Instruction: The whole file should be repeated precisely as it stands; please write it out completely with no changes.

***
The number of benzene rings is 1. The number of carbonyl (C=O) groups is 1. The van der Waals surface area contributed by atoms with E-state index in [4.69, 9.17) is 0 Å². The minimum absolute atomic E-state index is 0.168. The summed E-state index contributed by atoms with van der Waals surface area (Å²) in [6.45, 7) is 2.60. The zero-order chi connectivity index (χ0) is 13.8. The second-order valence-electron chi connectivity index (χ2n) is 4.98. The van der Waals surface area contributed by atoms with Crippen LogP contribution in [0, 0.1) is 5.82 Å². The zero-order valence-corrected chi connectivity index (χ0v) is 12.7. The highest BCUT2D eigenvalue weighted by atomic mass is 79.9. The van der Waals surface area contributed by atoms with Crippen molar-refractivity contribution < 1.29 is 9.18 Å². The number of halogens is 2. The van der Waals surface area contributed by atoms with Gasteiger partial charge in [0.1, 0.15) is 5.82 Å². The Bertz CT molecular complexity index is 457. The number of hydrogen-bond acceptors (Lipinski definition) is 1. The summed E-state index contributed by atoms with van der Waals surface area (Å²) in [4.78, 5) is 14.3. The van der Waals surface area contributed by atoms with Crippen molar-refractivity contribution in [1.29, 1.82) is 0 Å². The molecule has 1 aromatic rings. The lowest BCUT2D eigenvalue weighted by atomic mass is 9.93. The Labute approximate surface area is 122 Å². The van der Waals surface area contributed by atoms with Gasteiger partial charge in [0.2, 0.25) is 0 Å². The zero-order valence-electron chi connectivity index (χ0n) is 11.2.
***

The number of benzene rings is 1. The number of carbonyl (C=O) groups is 1. The van der Waals surface area contributed by atoms with E-state index in [4.69, 9.17) is 0 Å². The minimum absolute atomic E-state index is 0.168. The summed E-state index contributed by atoms with van der Waals surface area (Å²) in [6.45, 7) is 2.60. The zero-order chi connectivity index (χ0) is 13.8. The second-order valence-electron chi connectivity index (χ2n) is 4.98. The van der Waals surface area contributed by atoms with Crippen LogP contribution in [0, 0.1) is 5.82 Å². The zero-order valence-corrected chi connectivity index (χ0v) is 12.7. The highest BCUT2D eigenvalue weighted by atomic mass is 79.9. The van der Waals surface area contributed by atoms with Crippen molar-refractivity contribution < 1.29 is 9.18 Å². The number of halogens is 2. The van der Waals surface area contributed by atoms with Gasteiger partial charge in [0.1, 0.15) is 5.82 Å². The Bertz CT molecular complexity index is 457. The number of hydrogen-bond acceptors (Lipinski definition) is 1. The summed E-state index contributed by atoms with van der Waals surface area (Å²) in [4.78, 5) is 14.3. The van der Waals surface area contributed by atoms with Crippen molar-refractivity contribution in [1.29, 1.82) is 0 Å². The molecule has 1 aromatic rings. The lowest BCUT2D eigenvalue weighted by atomic mass is 9.93. The Labute approximate surface area is 122 Å². The van der Waals surface area contributed by atoms with Gasteiger partial charge in [0.2, 0.25) is 0 Å². The zero-order valence-electron chi connectivity index (χ0n) is 11.2.